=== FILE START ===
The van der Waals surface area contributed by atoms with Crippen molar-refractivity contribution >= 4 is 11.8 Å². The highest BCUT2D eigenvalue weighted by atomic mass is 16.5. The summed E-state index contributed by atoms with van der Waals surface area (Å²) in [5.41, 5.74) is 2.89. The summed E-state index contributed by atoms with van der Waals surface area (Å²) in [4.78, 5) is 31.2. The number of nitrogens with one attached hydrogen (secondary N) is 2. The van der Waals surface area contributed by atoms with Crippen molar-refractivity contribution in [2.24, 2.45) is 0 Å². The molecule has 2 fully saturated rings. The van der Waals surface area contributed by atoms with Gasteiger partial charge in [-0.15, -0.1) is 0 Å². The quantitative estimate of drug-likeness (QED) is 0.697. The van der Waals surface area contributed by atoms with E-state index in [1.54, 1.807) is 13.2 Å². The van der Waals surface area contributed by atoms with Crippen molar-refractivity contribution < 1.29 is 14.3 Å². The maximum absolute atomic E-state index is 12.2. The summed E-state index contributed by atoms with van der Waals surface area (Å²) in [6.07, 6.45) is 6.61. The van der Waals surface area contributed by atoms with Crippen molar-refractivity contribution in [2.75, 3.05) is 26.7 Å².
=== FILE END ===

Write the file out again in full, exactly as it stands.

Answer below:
The van der Waals surface area contributed by atoms with Crippen molar-refractivity contribution >= 4 is 11.8 Å². The highest BCUT2D eigenvalue weighted by atomic mass is 16.5. The summed E-state index contributed by atoms with van der Waals surface area (Å²) in [5.41, 5.74) is 2.89. The summed E-state index contributed by atoms with van der Waals surface area (Å²) in [4.78, 5) is 31.2. The number of nitrogens with one attached hydrogen (secondary N) is 2. The van der Waals surface area contributed by atoms with Crippen molar-refractivity contribution in [2.24, 2.45) is 0 Å². The molecule has 2 fully saturated rings. The van der Waals surface area contributed by atoms with Gasteiger partial charge in [-0.15, -0.1) is 0 Å². The quantitative estimate of drug-likeness (QED) is 0.697. The van der Waals surface area contributed by atoms with E-state index in [1.54, 1.807) is 13.2 Å². The van der Waals surface area contributed by atoms with Crippen molar-refractivity contribution < 1.29 is 14.3 Å². The maximum absolute atomic E-state index is 12.2. The summed E-state index contributed by atoms with van der Waals surface area (Å²) in [6.07, 6.45) is 6.61. The van der Waals surface area contributed by atoms with Crippen molar-refractivity contribution in [2.75, 3.05) is 26.7 Å².